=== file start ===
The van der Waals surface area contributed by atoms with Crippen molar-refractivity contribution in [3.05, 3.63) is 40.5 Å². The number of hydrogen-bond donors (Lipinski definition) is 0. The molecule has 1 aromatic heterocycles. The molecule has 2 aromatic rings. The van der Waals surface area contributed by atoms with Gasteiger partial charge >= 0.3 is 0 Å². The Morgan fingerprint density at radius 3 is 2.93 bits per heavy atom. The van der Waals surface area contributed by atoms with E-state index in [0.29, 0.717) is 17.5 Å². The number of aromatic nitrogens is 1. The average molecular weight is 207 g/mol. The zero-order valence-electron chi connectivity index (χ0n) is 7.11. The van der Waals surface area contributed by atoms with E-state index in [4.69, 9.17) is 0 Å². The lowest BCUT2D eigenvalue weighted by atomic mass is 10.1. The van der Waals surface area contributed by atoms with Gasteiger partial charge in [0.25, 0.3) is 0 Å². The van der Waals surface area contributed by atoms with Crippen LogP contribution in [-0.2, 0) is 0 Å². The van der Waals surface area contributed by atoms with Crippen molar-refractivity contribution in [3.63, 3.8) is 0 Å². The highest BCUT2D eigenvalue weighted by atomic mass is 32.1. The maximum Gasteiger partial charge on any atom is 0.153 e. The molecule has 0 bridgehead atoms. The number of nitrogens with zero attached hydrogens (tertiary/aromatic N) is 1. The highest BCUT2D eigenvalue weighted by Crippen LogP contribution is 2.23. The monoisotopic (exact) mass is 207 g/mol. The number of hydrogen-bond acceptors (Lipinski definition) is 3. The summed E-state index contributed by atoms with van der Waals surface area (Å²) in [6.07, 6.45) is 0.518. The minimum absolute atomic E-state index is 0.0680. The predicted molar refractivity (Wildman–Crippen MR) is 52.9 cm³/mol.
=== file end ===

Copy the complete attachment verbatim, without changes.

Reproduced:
The van der Waals surface area contributed by atoms with Crippen molar-refractivity contribution in [3.05, 3.63) is 40.5 Å². The number of hydrogen-bond donors (Lipinski definition) is 0. The molecule has 1 aromatic heterocycles. The molecule has 2 aromatic rings. The van der Waals surface area contributed by atoms with Gasteiger partial charge >= 0.3 is 0 Å². The Morgan fingerprint density at radius 3 is 2.93 bits per heavy atom. The van der Waals surface area contributed by atoms with E-state index in [0.29, 0.717) is 17.5 Å². The number of aromatic nitrogens is 1. The average molecular weight is 207 g/mol. The zero-order valence-electron chi connectivity index (χ0n) is 7.11. The van der Waals surface area contributed by atoms with E-state index in [4.69, 9.17) is 0 Å². The lowest BCUT2D eigenvalue weighted by atomic mass is 10.1. The van der Waals surface area contributed by atoms with Gasteiger partial charge in [0.25, 0.3) is 0 Å². The van der Waals surface area contributed by atoms with Crippen LogP contribution in [-0.2, 0) is 0 Å². The van der Waals surface area contributed by atoms with Crippen molar-refractivity contribution in [3.63, 3.8) is 0 Å². The highest BCUT2D eigenvalue weighted by atomic mass is 32.1. The maximum Gasteiger partial charge on any atom is 0.153 e. The molecule has 0 bridgehead atoms. The number of nitrogens with zero attached hydrogens (tertiary/aromatic N) is 1. The highest BCUT2D eigenvalue weighted by Crippen LogP contribution is 2.23. The monoisotopic (exact) mass is 207 g/mol. The number of hydrogen-bond acceptors (Lipinski definition) is 3. The summed E-state index contributed by atoms with van der Waals surface area (Å²) in [6.07, 6.45) is 0.518. The minimum absolute atomic E-state index is 0.0680. The predicted molar refractivity (Wildman–Crippen MR) is 52.9 cm³/mol.